Autofictional Practices: Self-fashioning in Diana Thorneycroft's Self-portraits

Danielle Cynthia Chassin de Kergommeaux
Art History and Communication Studies, McGill University
January, 2005
 

Abstract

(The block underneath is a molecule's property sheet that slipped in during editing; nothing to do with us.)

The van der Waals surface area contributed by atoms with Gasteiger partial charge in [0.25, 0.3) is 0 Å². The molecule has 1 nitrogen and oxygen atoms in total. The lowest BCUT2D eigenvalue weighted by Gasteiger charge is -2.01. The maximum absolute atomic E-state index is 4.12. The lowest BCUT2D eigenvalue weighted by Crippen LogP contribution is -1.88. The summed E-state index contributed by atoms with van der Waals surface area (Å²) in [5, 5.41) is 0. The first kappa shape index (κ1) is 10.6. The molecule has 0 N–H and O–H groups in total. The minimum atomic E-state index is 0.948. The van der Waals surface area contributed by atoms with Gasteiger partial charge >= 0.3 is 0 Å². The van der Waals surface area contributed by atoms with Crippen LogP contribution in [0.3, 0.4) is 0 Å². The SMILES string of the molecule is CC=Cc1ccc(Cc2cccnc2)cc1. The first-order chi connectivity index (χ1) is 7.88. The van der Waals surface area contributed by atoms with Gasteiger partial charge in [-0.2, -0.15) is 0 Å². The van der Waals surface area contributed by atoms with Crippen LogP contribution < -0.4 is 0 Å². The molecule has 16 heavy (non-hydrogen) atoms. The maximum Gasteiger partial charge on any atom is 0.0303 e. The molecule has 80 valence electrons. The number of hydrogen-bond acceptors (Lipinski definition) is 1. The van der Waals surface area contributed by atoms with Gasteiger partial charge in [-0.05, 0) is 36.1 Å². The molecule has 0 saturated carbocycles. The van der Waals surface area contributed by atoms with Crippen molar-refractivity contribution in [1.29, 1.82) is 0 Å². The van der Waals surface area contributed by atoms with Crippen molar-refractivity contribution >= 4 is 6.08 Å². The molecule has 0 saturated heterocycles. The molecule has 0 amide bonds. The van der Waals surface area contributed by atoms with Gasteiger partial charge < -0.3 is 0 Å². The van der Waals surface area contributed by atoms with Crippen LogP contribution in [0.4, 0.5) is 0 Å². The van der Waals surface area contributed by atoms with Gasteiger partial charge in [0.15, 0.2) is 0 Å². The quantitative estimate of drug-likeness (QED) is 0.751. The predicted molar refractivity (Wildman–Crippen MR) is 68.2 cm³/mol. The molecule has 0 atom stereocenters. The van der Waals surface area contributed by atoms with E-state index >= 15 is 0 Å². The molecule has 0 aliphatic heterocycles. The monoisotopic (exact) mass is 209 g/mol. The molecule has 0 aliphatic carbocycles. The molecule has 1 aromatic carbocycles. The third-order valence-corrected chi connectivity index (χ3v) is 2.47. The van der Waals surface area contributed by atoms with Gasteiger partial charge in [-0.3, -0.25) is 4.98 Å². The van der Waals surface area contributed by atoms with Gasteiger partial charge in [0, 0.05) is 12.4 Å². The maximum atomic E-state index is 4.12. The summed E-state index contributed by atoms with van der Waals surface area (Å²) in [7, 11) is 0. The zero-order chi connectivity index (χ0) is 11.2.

The thesis explores autobiographical practices and their relationship to autofiction, by focusing on practices of identity construction and artistic performance, as well as identity construction through performance. Emphasis is given to the ways gender and sexuality enter into, and shape, these practices by examining, in particular, the way they are expressed in Diana Thorneycroft's photographic performances. Chapter 1 discusses the history and key debates in autobiography theory, the ways gender has been introduced into the analysis of autobiography, and non-literary forms of autobiography. Chapter 1 also briefly discusses the (Western) history of art by women. Chapter 2 examines Thorneycroft's oeuvre and selected responses to it. Chapter 3 presents an analysis of autofictional practices through an examination of Thorneycroft's photographic self-portraits, thereby questioning the distinctions between autobiography and autofiction and suggesting that there is considerable overlap in their definition. The Conclusion briefly discusses agency in relation to autofictional (self-making) practices.
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